Relayed from WOODVILLE ROAD BAPTIST CHURCH
Prayer of Invocation. followed by Lord's Prayer sung
Hymn (Baptist Church Hymnal, No. 650)
(Tune : ' Syria ')
Scripture Reading, Mark ii, 1-17
Hymn (No. 306) (Tune : ' St. Agnes ') 1'rayer
. Hymn (No. 437) (Time : ' Panlan ')
Sermon by Rev. AMBROSE Lewis
Hymn (No. 331) (Tune : ' Hyfrydol ')
The Second Concert of the 1927-1928 Season
Relayed from the Park Hall
The AUGMENTED STATION SYMPHONY ORCHESTRA. Leader, LEONARD BUSFIELD
THE CHOIR of the CARDIFF MUSICAL SOCIETY
Conducted by WARWICK BRAITHWAITE
THE Composer said that in this Overture he intended to suggest the atmosphere of religious merry-making on Easter Sunday morning. The influence of old pagan customs was, in Russia, mingled with the more solemn Easter celebrations. Rimsky-Korsakov had in mind also 'reminiscences of ancient prophecy and of the gospel narrative,' prefixing to his piece two Scriptural quotations. One is from Psalm lxviii, beginning ' Let God arise, and let His enemies be scattered' and the other, from Mark, chapter xvi, describes Mary Magdalene and the others coming to the sepulchre of Jesus, finding the stone rolled away, and hearing the wonderful tidings from the angels: He is risen ! '
PARRY'S work is a noble setting for eight-part Chorus and Full Orchestra of Milton's fine poem, At a Solemn Musick.
It begins with a swinging, dignified Orchestral Introduction, which constitutes a sort of ' Main Tune,' out of the material of which the orchestral accompaniment of the piece is fashioned.
At last the Chorus enters, in eight parts, in plain, strong harmonies :—
Blest pair of Siens, pledges of Heaven's joy......
The setting goes on. interweaving the voice parts in a splendid-tapestry of sound, building up noble climaxes, and ending with the aspiration:
O may we soon again renew that song,
And keep in tune with Heaven, till God ere long - . :
To His celestial concert us unite
To live with Him, and sing in endless morn of light.
THOSE probings of the mysteries of life and -L death, which so often occupied the mind of America's great poet...Walt Whitman , have always made a strong appeal to Vaughan Williams.
We find an early manifestation of this affinity between poet and composer in the choral work ' Toward the Unknown Region, Darest thou now, O Soul, Walk out with me toward the unknown region? asks the poet - that land where 'All waits undreamed of.'
Solemn Melody .............. Walford Davies
Relayed from the Park Hall
' THE LIGHT OF LIFE '
A Short Oratorio by EDWARD ELGAR
MAVIS BENNETT (Soprano)
GLADYS PALMER (Contralto)
TOM PICKERING (Tenor)
Roy HENDERSON (Baritone)
The Chorus of the CARDIFF Musical SOCIETY
THE AUGMENTED STATION SYMPHONY ORCHESTRA (Leader, LEONARD BUSFIELD), Conducted by WARWICK BRAITHWAITE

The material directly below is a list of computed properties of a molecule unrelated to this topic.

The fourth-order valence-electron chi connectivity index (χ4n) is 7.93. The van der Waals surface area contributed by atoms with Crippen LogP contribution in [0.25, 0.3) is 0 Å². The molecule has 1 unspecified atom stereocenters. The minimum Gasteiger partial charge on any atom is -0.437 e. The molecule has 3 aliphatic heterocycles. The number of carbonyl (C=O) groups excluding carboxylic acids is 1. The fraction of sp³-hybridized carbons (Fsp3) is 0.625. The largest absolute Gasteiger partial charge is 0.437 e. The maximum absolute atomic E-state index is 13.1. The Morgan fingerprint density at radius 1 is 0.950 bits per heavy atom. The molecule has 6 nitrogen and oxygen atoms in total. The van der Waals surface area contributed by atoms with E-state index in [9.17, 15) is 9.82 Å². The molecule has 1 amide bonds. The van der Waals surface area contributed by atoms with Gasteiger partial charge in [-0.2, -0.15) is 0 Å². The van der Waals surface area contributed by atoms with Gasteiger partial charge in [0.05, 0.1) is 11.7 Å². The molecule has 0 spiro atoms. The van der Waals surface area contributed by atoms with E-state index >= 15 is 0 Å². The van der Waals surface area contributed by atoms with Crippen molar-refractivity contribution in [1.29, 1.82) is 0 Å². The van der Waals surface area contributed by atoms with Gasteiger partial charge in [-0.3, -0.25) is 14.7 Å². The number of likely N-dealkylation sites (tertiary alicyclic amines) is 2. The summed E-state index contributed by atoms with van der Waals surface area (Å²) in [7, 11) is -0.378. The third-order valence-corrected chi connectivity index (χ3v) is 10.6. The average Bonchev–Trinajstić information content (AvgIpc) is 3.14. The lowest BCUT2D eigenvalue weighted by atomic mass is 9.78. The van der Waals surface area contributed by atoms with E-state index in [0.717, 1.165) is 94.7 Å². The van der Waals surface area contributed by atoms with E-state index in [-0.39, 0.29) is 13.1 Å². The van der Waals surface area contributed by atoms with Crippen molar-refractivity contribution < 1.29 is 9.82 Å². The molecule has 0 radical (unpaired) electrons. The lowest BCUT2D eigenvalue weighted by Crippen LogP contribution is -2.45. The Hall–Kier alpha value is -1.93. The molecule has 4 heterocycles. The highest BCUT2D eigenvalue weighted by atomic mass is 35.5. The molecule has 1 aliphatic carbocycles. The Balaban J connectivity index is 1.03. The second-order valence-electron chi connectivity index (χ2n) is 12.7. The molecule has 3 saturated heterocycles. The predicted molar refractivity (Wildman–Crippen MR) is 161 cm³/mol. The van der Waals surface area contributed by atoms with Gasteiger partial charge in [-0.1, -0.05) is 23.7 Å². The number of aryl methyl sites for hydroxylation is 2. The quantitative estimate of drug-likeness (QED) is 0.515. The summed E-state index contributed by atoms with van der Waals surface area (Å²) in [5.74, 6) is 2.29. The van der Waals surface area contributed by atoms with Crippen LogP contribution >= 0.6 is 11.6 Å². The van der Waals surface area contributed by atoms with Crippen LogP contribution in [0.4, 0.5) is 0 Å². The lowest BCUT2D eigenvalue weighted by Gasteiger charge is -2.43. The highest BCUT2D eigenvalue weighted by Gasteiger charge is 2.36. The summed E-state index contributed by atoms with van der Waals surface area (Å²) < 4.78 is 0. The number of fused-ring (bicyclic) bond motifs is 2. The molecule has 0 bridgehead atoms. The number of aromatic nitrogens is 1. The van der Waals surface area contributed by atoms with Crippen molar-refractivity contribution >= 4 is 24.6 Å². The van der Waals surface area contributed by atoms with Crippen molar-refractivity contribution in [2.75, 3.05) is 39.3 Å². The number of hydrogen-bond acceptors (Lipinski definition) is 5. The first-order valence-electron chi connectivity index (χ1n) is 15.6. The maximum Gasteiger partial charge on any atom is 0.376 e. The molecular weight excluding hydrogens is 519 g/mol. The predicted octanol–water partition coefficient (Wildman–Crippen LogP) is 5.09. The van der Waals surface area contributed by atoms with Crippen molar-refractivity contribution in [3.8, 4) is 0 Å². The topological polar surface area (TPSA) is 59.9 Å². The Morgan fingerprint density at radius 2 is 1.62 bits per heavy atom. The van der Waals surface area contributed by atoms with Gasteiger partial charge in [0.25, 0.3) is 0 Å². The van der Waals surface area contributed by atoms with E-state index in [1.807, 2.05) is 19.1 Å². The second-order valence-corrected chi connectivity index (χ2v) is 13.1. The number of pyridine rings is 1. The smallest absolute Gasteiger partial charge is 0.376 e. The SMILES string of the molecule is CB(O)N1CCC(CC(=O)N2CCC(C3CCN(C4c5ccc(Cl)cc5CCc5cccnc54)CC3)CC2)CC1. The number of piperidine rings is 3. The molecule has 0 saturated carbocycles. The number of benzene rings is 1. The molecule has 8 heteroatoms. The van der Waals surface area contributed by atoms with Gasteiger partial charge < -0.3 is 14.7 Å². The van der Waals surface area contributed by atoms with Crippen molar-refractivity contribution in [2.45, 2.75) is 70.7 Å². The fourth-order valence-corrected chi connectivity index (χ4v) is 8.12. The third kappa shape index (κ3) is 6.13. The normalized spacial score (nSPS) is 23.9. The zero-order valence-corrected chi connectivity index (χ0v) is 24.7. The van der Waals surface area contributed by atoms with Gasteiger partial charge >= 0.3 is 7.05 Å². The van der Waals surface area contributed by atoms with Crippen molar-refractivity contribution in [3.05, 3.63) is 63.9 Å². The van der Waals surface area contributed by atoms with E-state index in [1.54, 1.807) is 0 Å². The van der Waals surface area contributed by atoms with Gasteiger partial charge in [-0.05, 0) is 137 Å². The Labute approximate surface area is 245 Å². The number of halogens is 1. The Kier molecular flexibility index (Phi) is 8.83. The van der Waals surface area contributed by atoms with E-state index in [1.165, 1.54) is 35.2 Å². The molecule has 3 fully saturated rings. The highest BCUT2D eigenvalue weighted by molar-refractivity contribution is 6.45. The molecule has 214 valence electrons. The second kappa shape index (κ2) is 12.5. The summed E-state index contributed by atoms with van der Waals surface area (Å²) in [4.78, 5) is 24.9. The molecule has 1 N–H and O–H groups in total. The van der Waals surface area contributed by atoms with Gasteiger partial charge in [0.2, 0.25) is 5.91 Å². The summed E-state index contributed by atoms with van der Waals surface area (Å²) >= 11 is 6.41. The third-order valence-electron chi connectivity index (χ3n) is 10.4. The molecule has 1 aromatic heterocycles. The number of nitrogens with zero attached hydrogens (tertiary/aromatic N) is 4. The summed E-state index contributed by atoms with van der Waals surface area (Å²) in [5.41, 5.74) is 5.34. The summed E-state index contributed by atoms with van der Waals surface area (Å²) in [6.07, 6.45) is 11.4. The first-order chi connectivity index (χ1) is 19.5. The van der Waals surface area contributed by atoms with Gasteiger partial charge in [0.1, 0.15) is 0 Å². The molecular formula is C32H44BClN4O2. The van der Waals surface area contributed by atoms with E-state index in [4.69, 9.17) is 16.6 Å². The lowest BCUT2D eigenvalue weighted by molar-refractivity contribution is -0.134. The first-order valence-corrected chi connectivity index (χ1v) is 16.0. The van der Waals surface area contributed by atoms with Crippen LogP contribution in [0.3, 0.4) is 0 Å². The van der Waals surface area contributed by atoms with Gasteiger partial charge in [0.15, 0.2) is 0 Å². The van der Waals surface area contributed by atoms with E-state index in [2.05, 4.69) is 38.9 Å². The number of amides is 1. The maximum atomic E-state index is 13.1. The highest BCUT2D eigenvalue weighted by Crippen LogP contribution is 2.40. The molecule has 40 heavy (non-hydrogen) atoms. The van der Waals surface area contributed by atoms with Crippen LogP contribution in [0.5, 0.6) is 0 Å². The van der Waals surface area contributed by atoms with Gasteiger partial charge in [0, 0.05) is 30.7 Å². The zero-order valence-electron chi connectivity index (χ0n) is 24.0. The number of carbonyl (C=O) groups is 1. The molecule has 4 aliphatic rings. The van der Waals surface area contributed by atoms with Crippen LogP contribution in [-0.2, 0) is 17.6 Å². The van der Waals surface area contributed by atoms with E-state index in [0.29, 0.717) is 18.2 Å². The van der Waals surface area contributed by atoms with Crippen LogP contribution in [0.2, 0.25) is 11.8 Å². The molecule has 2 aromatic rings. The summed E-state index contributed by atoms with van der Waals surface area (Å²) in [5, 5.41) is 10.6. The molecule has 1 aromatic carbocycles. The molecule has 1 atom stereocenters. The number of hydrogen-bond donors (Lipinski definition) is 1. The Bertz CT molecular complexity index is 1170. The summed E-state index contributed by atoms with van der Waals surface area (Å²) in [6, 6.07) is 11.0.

Chorus (Levites) and Solo (Tenor)
Recit. (Contralto) and Chorus (Disciples)
Solo (Baritone) : ' Neither hath this man sinned
Solo (Soprano), ' Be not extreme, 0 Lord ' Chorus. ' Light out of darkness '
Recit. (Contralto) and Baritone, 'And when he had thus spoken'
Chorus (Soprano and Contralto), Doubt not thy Father's care ' .
Soli (Contralto and Tenor), ' He went his way before' ,
Tenor Solo, ' As a Spirit Thou didst pass'
Recit. (Contralto and Chorus), They brought Him '
Contralto Solo, 'Thou only hast the words of life '
Soprano, Contralto and Tenor: Recit., 'But then Jesus '
Soprano Solo and Chorus, ' Woe to the Shepherds '
Recit 'Jesus heard that they had cast Hun out.' Solo. ' I am the Good Shepherd '
Chorus, ' Light of the World'
(These headings are printed by permission of Messrs. Novello and Co., Ltd.)
WHEN The Light of Life was performed at W the Worcester Three-Choirs Festival of 1896, 'nobody suspected that the composer of this simple-voiced, fashionable music was destined to stand before the world as a genius. But even then he was at work on the far greater work, The Dream of Gerontius, which was to place him on his pedestal four years later.
Looking back, however, to The Light of Life with our intimate knowledge of Elgar's later works, we can see flashes of the great style which ought to have been portents to the musical world of thirty years ago.
The subject of the Oratorio is the miracle of the blind man restored to sight, told in St. John, chapters ix and x. The Gospel words were selected and expository verses added by the Rev. E. Capel-Cure , vicar of Bradninch, in Devonshire.
There are sixteen sections, the first of which is an orchestral Meditation: The third is opened by the Contralto soloist with the narrative words : ' As Jesus passed by, He saw a man who was blind from his birth.' Soon the Baritone has the words, 'As long as 1 am in the world, I am the light of the world,' which give the clue to the spiritual theme of the Oratorio: Jesus, the Bringer of Light.
Those who first read the Gospel chapters will be enabled to follow the thread of quotation and allusion.